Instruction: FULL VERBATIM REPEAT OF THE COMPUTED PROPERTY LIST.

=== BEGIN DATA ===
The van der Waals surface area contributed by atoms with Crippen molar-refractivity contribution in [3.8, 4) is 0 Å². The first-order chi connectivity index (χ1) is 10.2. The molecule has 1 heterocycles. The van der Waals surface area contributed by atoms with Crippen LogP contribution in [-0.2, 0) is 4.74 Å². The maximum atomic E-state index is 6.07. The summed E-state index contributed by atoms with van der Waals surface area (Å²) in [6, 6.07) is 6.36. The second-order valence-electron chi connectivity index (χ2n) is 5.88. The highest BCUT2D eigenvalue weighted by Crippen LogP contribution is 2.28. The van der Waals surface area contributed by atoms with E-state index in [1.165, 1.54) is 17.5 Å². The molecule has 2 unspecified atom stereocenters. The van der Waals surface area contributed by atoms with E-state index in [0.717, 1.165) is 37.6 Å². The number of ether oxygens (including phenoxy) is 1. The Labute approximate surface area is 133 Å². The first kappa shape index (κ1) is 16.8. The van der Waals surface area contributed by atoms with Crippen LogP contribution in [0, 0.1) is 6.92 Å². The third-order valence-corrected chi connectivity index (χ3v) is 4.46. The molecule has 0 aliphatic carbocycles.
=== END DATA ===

The van der Waals surface area contributed by atoms with Crippen molar-refractivity contribution in [3.8, 4) is 0 Å². The first-order chi connectivity index (χ1) is 10.2. The molecule has 1 heterocycles. The van der Waals surface area contributed by atoms with Crippen LogP contribution in [-0.2, 0) is 4.74 Å². The maximum atomic E-state index is 6.07. The summed E-state index contributed by atoms with van der Waals surface area (Å²) in [6, 6.07) is 6.36. The second-order valence-electron chi connectivity index (χ2n) is 5.88. The highest BCUT2D eigenvalue weighted by Crippen LogP contribution is 2.28. The van der Waals surface area contributed by atoms with E-state index in [1.165, 1.54) is 17.5 Å². The molecule has 2 unspecified atom stereocenters. The van der Waals surface area contributed by atoms with E-state index in [0.717, 1.165) is 37.6 Å². The number of ether oxygens (including phenoxy) is 1. The Labute approximate surface area is 133 Å². The first kappa shape index (κ1) is 16.8. The van der Waals surface area contributed by atoms with Crippen LogP contribution in [0, 0.1) is 6.92 Å². The third-order valence-corrected chi connectivity index (χ3v) is 4.46. The molecule has 0 aliphatic carbocycles.